Same-sex attraction

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Sexuality can be confusing. Sometimes it can be more confusing if you find yourself attracted to someone who's the same sex as you. Being same-sex attracted (SSA) is normal, though. There are countless people who've been through the same experience, and there is a lot of help and advice out there.

What is Same-sex attraction?

People often describe themselves as homosexual, gay, queer, lesbian or SSA when they are physically, emotionally and sexually attracted to people of the same sex. People who are attracted to both men and women often describe themselves as bisexual.

Some people have SSA experiences and feelings as part of exploring their sexuality. However, for people who go on to identify as SSA, there is a strong physical and emotional attraction to the same sex.

There's still a lot of homophobia and disapproval in society, which can make things difficult. Just remember, there is nothing wrong with being SSA. It's not something to be "cured" or "fixed". It's just a form of sexuality that - unfortunately - some people find hard to understand.

How do I know if I'm SSA?

Sexuality is never black and white. It's up to you to decide where you fit in. What's important is that you explore it patiently in a way that makes you feel comfortable and safe.

There is a lot of information out there, including stories that other SSA people have shared about their own experiences. For more information, visit one of the websites listed under "Help and advice about same-sex attraction", below.

Remember that you don't have to deal with your questions or problems alone. If you're feeling concerned about anything to do with your sexuality, you can also contact the organisations listed below to speak to someone directly.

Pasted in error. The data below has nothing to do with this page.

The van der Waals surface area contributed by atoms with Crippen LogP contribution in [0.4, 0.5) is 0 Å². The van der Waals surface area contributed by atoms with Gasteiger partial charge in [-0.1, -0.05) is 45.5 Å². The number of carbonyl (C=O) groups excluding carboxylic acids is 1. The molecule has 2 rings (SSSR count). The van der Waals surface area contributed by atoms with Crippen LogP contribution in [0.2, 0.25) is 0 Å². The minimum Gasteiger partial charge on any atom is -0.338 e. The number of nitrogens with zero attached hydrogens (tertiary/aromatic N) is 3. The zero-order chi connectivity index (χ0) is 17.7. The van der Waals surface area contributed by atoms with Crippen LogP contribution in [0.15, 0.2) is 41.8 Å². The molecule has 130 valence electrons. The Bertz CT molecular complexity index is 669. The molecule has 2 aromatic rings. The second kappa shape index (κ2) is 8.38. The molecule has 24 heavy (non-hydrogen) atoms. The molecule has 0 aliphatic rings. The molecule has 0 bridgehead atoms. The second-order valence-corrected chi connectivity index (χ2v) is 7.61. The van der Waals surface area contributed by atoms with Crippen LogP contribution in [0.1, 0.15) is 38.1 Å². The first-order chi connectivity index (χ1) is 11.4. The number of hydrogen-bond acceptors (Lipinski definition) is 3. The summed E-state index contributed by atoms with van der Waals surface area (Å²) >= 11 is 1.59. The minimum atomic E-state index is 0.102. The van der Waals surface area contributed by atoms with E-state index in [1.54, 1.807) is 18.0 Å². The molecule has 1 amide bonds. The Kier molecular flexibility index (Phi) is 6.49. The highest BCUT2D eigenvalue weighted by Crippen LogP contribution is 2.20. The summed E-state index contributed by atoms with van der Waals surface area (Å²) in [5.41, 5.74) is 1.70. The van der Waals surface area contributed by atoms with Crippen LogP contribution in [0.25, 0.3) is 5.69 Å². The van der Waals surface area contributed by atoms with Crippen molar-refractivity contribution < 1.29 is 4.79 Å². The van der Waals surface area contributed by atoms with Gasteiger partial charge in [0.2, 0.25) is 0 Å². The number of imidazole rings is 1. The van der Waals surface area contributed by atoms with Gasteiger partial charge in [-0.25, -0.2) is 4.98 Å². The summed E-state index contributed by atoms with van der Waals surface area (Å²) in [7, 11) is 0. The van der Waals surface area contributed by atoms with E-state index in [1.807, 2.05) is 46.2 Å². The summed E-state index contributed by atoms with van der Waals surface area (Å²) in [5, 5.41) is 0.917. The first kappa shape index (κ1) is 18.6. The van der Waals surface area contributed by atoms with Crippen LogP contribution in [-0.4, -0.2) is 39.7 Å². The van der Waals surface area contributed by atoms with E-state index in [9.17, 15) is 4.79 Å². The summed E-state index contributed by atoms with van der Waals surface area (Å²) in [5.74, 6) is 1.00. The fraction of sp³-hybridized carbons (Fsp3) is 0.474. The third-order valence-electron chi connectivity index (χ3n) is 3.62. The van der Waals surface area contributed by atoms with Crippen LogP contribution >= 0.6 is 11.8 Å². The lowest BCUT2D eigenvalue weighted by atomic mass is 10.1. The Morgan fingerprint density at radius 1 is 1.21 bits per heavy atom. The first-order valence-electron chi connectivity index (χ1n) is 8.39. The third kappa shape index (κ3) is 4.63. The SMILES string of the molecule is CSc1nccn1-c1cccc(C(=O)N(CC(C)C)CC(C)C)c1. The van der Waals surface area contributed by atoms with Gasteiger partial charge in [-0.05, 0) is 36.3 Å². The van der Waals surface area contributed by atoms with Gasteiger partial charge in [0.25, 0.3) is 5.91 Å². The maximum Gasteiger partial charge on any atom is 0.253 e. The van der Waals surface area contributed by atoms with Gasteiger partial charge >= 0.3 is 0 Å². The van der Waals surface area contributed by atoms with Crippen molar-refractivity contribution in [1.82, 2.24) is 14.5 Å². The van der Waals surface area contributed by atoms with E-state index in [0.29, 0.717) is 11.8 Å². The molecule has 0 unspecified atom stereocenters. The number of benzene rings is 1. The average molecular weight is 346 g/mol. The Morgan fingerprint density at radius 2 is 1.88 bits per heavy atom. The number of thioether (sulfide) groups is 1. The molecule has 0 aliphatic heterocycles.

Coming out

Once you feel sure about your sexuality, you may want to consider telling somebody about it. This is often called "coming out". Telling someone, like a close friend or your parents, can be an important step for people, but you should only do it when you feel comfortable and ready to.

Many SSA people have found support and understanding when they told their parents and friends. Others have not. People can react in unexpected ways, which is why it's important to think carefully about when to come out and who to come out to.

So why come out?

Some people find coming out an enormous relief because:

  • they don't feel so isolated
  • they feel accepted as themselves
  • they don't have to conceal things or lie to people anymore
  • relationships can be more honest and open
  • they feel free and a lot happier.

If you need someone to talk to anonymously about coming out, you can contact:

  • QLife (between 3pm and midnight daily) -  call 1800 184 527 or chat live at QLife webchat (new window) 
  • Lifeline (24 hrs) - 13 11 14
  • Kids Helpline (24 hrs) - 1800 55 1800.

Dealing with homophobia

Unfortunately, homophobia is still a problem in Australia.

If you are experiencing or have experienced harassment, discrimination or assault because of homophobia, you don't have to put up with it. Remember - nobody deserves violence or harassment. 

Being harassed or being afraid someone will give you a hard time can be stressful. You don't need to deal with it on your own. Here are some ways to deal with harassment:

  • tell friends you trust
  • report the harassment to someone in authority (for example, a teacher, your boss, your parents, the police)
  • call a counselling service (see "Help and advice about same-sex attraction", below). 

For more about dealing with discrimination and harassment, check out our Discrimination and harassment page.

Help and advice about same-sex attraction

The following organisations offer information, counselling and confidential advice: 

  • Minus 18 - Melbourne-based resource and support organisation for same-sex-attracted young people.
  • Wayout - Working with communities in rural Victoria to raise awareness about homophobia and provide a welcoming environment for same-sex-attracted young people.
  • QLife - National counselling and referral service for people who are lesbian, gay, bisexual, trans, and/or intersex - call 1800 184 527 or chat live between 3pm and midnight daily.